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The Quad Cinema to Host Larry Cohen Retrospective in May

When it comes to genre cinema, very few filmmakers have been as prolific, daring and exciting as director, writer and producer, Larry Cohen.  Starting out in 1958 as a brief writer on the television drama, Kraft Theatre, the New York son went on to unleash some of the most offbeat, outlandish and thought provoking genre films of the past 60 years, often reflecting the social and political climate present at the time.  Whether tackling themes like child birth (It’s Alive, 1974), religion (God Told Me To, 1976), consumerism (The Stuff, 1987), police corruption (Maniac Cop, 1988), or militarisation (Uncle Sam, 1996), Cohen’s films often tapped into the zeitgeist and exposed its flaws, fears and concerns through a satirical lens.

Although mostly renowned for his horror and thriller fare, Cohen also explored blaxploitation (Black Caesar & Hell Up in Harlem, both 1973), biographical dramas (The Private Files of J. Edgar Hoover, 1977), and giant monster movies (Q, 1982).  As a screenwriter, he even crossed over into the mainstream with Phone Booth (2002) and Cellular (2004), which provided vehicles for Colin Farrell and Jason Statham respectively.  Despite his legacy as a B-movie auteur, Cohen’s influence hasn’t been ignored in A-list popular culture either.

One of the defining characteristics of much of Cohen’s work was the backdrop of New York City, which he made feel like an integral character in and of itself.  Therefore it is fitting that one of the city’s best theatres, The Quad Cinema, will be hosting a pocket retrospective next month dedicated to celebrating some of the maverick’s finest films set in the Big Apple.  Taking place on the 6th and 7th, the two-day event will show six films which showcase the diversity of his oeuvre, including a first ever showing in the city of the original “Whisper’’ print of God Told Me To.  Furthermore, Cohen himself will be present for select films on both days.

The Ambulance (1990)

Larry Cohen, 1990, U.S., 95m, 35mm

Sunday, May 7

Cohen once again imbues the benign and everyday things with menace as Eric Roberts gives new meaning to the term “ambulance chaser” when he tries to find out why Janine Turner never made it to the emergency room after she’s whisked away by ambulance following a collapse. James Earl Jones is on hand as the requisite skeptical cop. Print courtesy of The Academy Film Archive.

Black Caesar (1973)

Larry Cohen, 1973, U.S., 87m, 35mm

Saturday May 6

Football star turned blaxploitation fixture Fred Williamson stars in Cohen’s inspired remake of Little Caesar (1931), in which a Harlem youth ascends from shoeshine to mob overlord, with the action set to an irresistible original soundtrack by James Brown. As brutal a work of social realism as it is a cracking entertainment.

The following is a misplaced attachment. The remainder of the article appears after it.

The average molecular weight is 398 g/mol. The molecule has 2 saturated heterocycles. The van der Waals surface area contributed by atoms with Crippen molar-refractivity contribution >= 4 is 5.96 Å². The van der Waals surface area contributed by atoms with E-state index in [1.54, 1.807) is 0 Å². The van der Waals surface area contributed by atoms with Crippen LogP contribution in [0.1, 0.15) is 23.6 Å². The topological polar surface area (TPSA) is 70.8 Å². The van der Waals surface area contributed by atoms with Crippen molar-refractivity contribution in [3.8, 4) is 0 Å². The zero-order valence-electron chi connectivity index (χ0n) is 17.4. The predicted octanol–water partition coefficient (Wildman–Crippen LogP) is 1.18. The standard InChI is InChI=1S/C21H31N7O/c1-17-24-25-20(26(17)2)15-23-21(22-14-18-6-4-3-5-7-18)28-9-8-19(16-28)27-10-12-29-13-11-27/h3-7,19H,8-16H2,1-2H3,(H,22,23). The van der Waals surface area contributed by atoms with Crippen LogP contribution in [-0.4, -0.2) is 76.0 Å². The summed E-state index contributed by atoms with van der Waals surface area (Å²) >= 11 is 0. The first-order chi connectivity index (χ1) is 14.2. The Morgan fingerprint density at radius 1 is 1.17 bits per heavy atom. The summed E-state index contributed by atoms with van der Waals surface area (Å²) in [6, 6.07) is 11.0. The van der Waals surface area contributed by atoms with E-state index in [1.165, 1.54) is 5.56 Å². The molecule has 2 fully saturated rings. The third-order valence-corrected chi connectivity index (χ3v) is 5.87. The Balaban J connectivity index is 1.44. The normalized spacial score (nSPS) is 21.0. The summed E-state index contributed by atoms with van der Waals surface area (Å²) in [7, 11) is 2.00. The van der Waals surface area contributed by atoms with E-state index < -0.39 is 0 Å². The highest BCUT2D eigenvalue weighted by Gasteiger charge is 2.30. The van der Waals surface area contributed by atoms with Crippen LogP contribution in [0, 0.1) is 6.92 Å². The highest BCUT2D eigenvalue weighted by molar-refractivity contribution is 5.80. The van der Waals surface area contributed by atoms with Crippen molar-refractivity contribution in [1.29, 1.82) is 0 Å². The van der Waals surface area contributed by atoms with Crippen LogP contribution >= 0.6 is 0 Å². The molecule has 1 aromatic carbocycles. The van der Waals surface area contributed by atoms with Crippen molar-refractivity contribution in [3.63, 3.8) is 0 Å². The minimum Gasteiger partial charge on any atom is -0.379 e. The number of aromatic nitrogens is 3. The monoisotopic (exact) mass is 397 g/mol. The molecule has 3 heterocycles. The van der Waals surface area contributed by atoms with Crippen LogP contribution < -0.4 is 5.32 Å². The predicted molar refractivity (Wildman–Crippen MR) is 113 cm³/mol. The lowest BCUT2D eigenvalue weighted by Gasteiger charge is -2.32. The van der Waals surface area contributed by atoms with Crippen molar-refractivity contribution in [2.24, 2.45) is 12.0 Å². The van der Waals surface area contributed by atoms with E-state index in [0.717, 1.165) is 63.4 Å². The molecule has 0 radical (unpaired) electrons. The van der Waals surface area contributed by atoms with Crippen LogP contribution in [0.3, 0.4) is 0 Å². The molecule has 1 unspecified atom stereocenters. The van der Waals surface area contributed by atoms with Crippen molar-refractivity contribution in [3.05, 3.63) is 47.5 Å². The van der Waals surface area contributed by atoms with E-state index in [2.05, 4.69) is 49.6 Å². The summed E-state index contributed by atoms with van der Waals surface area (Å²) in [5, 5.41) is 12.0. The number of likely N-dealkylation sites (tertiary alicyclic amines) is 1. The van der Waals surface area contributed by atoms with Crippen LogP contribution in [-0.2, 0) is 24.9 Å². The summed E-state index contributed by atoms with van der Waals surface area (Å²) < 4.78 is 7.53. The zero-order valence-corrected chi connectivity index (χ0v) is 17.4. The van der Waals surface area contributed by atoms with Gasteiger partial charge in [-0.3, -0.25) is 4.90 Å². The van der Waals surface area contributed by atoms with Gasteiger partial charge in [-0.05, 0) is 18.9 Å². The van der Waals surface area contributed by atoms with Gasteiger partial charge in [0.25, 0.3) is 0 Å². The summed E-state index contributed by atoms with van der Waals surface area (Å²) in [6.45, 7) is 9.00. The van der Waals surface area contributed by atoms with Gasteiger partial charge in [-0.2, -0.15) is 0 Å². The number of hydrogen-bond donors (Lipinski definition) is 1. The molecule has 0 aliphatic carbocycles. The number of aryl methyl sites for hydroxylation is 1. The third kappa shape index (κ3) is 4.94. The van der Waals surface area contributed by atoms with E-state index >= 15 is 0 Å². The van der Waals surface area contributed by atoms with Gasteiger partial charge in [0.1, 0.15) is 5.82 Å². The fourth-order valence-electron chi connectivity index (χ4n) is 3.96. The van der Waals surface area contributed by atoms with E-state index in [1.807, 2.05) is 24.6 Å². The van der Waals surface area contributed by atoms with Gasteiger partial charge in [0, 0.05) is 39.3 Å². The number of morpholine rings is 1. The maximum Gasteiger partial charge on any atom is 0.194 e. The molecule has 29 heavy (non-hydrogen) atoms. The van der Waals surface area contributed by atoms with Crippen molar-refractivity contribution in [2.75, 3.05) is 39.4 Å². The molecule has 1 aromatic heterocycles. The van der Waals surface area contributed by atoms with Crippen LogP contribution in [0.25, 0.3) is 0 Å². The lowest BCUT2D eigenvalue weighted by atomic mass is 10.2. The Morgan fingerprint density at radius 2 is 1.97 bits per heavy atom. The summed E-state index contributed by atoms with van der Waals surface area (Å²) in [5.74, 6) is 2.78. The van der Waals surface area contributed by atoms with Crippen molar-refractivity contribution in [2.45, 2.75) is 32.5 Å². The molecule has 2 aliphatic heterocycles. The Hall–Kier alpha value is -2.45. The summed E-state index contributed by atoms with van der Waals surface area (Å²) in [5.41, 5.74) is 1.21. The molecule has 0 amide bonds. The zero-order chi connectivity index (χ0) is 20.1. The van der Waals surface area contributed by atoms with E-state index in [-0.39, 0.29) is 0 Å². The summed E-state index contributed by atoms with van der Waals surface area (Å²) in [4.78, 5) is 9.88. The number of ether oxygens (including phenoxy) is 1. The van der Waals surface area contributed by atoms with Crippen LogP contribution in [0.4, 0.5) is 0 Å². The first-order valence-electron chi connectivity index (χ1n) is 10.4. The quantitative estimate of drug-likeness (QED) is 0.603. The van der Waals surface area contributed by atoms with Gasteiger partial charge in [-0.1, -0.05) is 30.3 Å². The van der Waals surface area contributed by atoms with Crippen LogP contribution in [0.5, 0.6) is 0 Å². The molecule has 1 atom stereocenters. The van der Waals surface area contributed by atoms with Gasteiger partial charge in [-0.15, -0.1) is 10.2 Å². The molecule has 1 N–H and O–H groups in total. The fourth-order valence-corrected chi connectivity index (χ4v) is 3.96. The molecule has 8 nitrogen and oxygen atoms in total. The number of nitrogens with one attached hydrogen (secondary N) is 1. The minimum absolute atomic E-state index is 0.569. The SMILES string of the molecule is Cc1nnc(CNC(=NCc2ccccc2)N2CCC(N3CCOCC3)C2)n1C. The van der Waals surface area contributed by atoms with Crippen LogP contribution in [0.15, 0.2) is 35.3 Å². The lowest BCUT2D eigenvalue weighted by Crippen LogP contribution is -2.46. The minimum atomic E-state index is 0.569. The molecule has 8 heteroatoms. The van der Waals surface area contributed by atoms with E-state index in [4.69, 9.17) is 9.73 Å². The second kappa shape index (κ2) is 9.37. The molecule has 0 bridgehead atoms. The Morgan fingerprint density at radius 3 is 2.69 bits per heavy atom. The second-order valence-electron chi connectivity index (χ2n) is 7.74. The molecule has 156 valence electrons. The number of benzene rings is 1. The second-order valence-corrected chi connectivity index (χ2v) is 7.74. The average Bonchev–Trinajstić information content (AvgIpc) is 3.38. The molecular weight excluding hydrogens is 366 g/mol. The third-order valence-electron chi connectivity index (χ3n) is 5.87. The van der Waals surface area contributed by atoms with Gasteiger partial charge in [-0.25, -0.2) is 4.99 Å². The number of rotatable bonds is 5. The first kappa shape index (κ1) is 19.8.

God Told Me To (1976)

Larry Cohen, 1976, U.S., 96m, 35mm

Saturday May 6

A way-out mash-up of detective mystery, horror and science fiction elements, with a twist that gives new meaning to the word transgender. With panic in the streets, guilt ridden Catholic cop Tony LoBianco goes down a rabbit hole investigating a series of mass killings whose culprits (including kill-crazy cop Andy Kaufman!) share only one motive: we refer you to the title. Print courtesy of The Academy Film Archive.

Legend has it God Told Me To was originally to be titled Whisper, with Bernard Herrmann set to compose the score. Cohen produced and screened an advance cut of the film (for one week only at a theater in Oregon) as a means of getting a tax credit. Herrmann passed away shortly following and the film was recut for its theatrical release. This original print, the Whisper cut, has never been seen in New York before. 

Perfect Strangers (1984)

Larry Cohen, 1984, U.S., 91m, 35mm

Saturday May 6

Liquid Sky (1982) star Anne Carlisle becomes romantically involved with a hitman intent on murdering her son, witness to a contract killing. Made back to back with Special Effects and similarly drawing on the ambience of mid-’80s downtown, Cohen’s film is a typically efficient thriller with a feminist bent and his customary gallery of sharply drawn side characters. Print courtesy of The Academy Film Archive.

Q (1982)

Larry Cohen, 1982, U.S., 93m, 35mm

Sunday May 7

Death from above! New York is terrorized by a flying menace and jittery thief Michael Moriarty knows where it nests. Meanwhile cop David Carradine suspects the man-eater is the reincarnation of Mexican god Quetzalcoatl, summoned by a spate of sacrificial murders. An old-school monster movie with a modern sense of humor and amazing aerial shots of early ’80s Manhattan. Print courtesy of The Academy Film Archive.

The Stuff (1987)

Larry Cohen, 1985, U.S., 87m, 35mm

Sunday May 7

“Are you eating it or is it eating you?” went the tag line to Cohen’s satiric takedown of junk-food culture and Corporate America. Industrial spy Michael Moriarty is hired by ice cream manufacturers to discover the secret of an addictive new dessert that’s putting them out.

For more information, you can visit The Quad’s website.

About Kieran Fisher

Kieran Fisher is an Assistant Editor and Marketing Manager of Diabolique, as well as the Editor-in-Chief of That’s Not Current. In addition to Diabolique, he has contributed to Scream, Starburst, Dread Central, Den of Geek, Taste of Cinema, We Got This Covered and Gruesome Magazine. He also has a Bachelor’s Degree in Psychology, a beard, and a dog. Loves giant monsters and DTV action movies more than any man should.

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